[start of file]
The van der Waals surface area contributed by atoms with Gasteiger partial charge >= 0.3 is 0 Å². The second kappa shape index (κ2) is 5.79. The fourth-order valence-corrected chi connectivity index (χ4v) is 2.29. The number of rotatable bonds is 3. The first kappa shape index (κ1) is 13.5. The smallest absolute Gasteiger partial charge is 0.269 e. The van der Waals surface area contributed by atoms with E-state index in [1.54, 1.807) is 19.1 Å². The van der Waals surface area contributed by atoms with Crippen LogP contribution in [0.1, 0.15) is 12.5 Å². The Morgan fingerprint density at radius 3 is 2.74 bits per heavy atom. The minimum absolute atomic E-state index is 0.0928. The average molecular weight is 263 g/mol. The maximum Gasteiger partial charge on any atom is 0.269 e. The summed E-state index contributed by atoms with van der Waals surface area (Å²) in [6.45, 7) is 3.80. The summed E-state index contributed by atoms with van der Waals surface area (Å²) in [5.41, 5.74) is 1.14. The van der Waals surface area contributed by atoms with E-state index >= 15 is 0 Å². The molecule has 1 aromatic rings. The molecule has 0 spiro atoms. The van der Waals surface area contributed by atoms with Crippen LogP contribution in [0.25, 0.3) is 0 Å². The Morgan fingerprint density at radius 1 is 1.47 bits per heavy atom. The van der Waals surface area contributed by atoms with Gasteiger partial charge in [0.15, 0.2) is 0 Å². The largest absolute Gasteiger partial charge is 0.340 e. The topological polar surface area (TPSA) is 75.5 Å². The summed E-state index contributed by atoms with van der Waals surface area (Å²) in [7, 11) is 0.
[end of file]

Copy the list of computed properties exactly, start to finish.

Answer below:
The van der Waals surface area contributed by atoms with Gasteiger partial charge >= 0.3 is 0 Å². The second kappa shape index (κ2) is 5.79. The fourth-order valence-corrected chi connectivity index (χ4v) is 2.29. The number of rotatable bonds is 3. The first kappa shape index (κ1) is 13.5. The smallest absolute Gasteiger partial charge is 0.269 e. The van der Waals surface area contributed by atoms with E-state index in [1.54, 1.807) is 19.1 Å². The van der Waals surface area contributed by atoms with Crippen LogP contribution in [0.1, 0.15) is 12.5 Å². The Morgan fingerprint density at radius 3 is 2.74 bits per heavy atom. The minimum absolute atomic E-state index is 0.0928. The average molecular weight is 263 g/mol. The maximum Gasteiger partial charge on any atom is 0.269 e. The summed E-state index contributed by atoms with van der Waals surface area (Å²) in [6.45, 7) is 3.80. The summed E-state index contributed by atoms with van der Waals surface area (Å²) in [5.41, 5.74) is 1.14. The van der Waals surface area contributed by atoms with E-state index >= 15 is 0 Å². The molecule has 1 aromatic rings. The molecule has 0 spiro atoms. The van der Waals surface area contributed by atoms with Crippen LogP contribution in [0.25, 0.3) is 0 Å². The Morgan fingerprint density at radius 1 is 1.47 bits per heavy atom. The van der Waals surface area contributed by atoms with Gasteiger partial charge in [0.15, 0.2) is 0 Å². The largest absolute Gasteiger partial charge is 0.340 e. The topological polar surface area (TPSA) is 75.5 Å². The summed E-state index contributed by atoms with van der Waals surface area (Å²) in [7, 11) is 0.